This was the approach taken:

  1. Problem Analysis The team started by performing a problem analysis. It examined economic conditions and the current unemployment rates within the regions identified for the hub-and-spoke model. The team also assessed current challenges for the retailer in finding and retaining candidates for their distribution centers, as well as the company's historical change management approach.
  2. Observations The second step was to invest in learning first-hand the problem occurring by performing a gemba (“go see”) walk—a LEAN principle—within the operation to truly understand the current environment. The team observed each process undertaken by employees and gauged the complexity of the process. Students also engaged with the employees, performing a survey/questionnaire of the staff and developing an assessment report. To even better understand the process, the team then acted as new hires. This included participating in and evaluating the full training program. Each step was analyzed to identify non-value-added processes. Any that were determined to be too difficult or nonintuitive were then reworked.
  3. Recommendation The team shadowed current employees and discussed possible process enhancements. They found productive answers to questions such as “If something could be added in the process to help make your workday easier, what might that something be?” Some of the “quick wins” included:
    • Implementing LEAN principles of visual management, e.g. white boards for KPIs, clear indicators of where product should go, 5Sing work stations, etc.
    • Designating spots for materials (e.g. pallets and boxes), along with a Kanban process eliminating the activity of locating materials to perform the tasks.
    • Reducing the number of steps to complete the work by simplifying the tasks.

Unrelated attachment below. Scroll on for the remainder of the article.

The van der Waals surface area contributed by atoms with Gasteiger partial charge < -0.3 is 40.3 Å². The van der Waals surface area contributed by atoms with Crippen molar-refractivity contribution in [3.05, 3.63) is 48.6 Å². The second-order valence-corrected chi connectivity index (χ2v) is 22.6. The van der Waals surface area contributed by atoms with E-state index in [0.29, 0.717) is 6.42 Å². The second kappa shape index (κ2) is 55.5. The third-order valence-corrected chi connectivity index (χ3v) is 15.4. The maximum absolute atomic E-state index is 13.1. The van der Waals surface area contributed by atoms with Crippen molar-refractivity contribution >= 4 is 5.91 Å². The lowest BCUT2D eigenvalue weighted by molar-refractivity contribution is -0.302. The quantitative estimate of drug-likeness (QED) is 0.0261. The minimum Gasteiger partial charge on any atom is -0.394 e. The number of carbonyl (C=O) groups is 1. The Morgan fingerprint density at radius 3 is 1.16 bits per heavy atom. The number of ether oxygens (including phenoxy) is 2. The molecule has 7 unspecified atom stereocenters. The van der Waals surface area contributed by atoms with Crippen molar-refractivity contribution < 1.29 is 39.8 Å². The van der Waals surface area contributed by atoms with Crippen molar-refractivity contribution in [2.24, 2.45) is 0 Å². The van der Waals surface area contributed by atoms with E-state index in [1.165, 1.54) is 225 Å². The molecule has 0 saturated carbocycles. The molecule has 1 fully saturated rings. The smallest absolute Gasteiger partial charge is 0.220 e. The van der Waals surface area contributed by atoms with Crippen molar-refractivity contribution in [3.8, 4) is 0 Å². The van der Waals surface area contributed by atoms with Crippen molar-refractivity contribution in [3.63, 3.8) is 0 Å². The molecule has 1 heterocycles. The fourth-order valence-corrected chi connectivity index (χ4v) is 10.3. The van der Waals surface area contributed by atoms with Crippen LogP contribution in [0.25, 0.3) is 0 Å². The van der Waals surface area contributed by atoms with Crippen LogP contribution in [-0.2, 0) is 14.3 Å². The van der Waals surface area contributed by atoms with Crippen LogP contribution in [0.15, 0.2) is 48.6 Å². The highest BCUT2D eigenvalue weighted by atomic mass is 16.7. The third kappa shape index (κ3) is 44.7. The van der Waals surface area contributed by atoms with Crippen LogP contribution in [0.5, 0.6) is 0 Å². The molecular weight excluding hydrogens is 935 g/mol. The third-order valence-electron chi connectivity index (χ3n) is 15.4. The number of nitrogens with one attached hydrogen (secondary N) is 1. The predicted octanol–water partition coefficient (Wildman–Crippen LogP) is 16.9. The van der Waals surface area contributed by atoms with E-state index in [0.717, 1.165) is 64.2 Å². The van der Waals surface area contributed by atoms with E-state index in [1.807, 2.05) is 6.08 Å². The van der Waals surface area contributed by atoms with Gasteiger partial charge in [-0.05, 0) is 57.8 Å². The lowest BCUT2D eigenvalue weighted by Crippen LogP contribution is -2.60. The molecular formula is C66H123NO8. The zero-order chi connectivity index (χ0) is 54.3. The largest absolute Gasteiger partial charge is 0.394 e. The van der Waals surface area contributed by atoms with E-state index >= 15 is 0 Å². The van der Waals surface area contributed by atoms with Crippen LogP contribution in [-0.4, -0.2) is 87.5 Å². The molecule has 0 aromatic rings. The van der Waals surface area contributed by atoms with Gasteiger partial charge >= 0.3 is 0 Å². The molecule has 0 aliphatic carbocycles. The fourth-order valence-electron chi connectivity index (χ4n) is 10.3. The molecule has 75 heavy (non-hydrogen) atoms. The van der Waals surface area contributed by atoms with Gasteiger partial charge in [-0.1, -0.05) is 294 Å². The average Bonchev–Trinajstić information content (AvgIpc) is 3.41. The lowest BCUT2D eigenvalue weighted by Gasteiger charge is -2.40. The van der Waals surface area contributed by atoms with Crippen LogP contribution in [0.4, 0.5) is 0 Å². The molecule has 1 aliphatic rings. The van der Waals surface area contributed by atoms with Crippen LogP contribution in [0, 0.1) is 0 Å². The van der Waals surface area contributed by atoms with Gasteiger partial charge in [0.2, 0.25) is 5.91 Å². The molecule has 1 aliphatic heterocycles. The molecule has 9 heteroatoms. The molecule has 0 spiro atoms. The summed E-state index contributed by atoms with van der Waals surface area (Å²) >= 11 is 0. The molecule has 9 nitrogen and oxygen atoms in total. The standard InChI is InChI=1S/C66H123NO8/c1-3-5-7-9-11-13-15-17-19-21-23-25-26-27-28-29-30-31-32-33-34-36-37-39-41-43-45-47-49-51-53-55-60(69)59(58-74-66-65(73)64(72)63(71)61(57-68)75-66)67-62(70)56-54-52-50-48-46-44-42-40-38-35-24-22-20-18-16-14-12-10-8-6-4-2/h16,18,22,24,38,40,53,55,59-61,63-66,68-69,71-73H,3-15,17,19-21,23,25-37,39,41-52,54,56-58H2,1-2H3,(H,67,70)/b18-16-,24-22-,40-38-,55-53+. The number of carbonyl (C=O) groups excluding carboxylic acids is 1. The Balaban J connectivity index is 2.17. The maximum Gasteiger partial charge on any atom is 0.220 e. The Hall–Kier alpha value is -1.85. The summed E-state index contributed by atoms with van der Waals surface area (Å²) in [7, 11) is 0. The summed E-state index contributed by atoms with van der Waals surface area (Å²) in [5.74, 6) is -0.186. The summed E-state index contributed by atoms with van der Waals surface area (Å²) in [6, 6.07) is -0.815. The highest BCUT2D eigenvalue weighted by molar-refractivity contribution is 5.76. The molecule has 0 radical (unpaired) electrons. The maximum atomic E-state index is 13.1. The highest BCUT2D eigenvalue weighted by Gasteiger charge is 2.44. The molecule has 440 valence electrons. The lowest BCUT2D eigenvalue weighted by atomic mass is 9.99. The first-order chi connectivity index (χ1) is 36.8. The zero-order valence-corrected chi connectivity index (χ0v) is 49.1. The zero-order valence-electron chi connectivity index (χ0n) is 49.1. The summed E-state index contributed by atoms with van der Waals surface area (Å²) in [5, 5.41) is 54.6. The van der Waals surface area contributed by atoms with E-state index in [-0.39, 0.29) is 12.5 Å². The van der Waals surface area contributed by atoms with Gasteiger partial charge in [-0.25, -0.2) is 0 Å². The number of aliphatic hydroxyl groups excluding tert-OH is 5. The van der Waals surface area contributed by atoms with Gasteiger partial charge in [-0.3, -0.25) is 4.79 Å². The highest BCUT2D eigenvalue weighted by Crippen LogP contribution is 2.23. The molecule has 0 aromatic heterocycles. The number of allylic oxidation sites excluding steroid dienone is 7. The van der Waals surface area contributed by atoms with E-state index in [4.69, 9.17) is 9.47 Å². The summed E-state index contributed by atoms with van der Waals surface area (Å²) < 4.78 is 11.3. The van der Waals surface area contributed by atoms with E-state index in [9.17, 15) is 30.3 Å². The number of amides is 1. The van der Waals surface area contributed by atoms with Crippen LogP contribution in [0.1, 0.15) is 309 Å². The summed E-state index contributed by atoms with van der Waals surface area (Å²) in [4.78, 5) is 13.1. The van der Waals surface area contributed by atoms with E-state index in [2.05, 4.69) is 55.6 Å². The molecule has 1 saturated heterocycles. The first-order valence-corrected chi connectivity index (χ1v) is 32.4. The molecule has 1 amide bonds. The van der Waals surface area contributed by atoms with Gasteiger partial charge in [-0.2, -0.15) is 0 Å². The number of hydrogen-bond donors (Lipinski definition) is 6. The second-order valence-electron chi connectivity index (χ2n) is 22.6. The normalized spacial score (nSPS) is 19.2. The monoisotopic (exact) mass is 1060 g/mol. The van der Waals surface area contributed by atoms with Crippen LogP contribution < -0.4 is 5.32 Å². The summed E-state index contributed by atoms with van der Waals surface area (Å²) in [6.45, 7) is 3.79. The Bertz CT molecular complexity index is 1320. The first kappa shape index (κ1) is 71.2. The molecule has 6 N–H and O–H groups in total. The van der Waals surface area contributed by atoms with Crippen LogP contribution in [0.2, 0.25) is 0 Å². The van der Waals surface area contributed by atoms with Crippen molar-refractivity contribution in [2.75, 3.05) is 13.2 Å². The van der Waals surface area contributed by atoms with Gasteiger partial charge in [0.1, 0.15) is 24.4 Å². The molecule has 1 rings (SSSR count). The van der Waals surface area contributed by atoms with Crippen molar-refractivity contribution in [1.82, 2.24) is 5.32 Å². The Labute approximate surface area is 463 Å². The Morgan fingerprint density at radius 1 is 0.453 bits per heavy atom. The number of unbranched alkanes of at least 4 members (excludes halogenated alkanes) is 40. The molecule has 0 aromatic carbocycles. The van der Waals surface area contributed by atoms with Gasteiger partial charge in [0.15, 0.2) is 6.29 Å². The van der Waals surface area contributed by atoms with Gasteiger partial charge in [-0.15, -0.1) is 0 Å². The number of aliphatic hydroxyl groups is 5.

With the above improvements, the team recommended converting the hiring of 15 new full-time team members to eight part-time team members. It developed and implemented a shared workforce model on the shipping dock preparing freight for delivery to the stores. This model would establish set hours during the shift, identify the set number of positions needed and allow for the rotation of staff identified in the next step.

Finally, the team recommended tapping into an alternative workforce for the rotation of staff, including:

  • Disability hiring
  • Second chance hiring

Partnering with local agencies that have candidates from these alternative pools would help meet the company's required staffing needs. Agencies work with these candidates to provide job coaching and support as they acclimate into the business environment.

Developing Future Leaders

Both scenarios show winning examples of how businesses and the higher education community can team up to prepare future supply chain leaders—and also create talent pipelines for the participating companies.
What's more, these partnerships often result in “wins” for the business. The Elmhurst capstone project saw students implementing an updated hiring process for the distribution center that promoted important efficiencies.

Combining forces to extend the classroom into real-world business projects, creates a win-win scenario for the students and the businesses, in identifying and attracting future talent.

About the Author

Tim Engstrom is a lecturer in the Department of Business and Economics at Elmhurst College. In addition to teaching in the M.S. in Supply Chain Management program, he is vice president of supply chain shared services for Essendant in Deerfield, Illinois. He also has authored a handbook for disability hiring, the H.O.P.E. Handbook.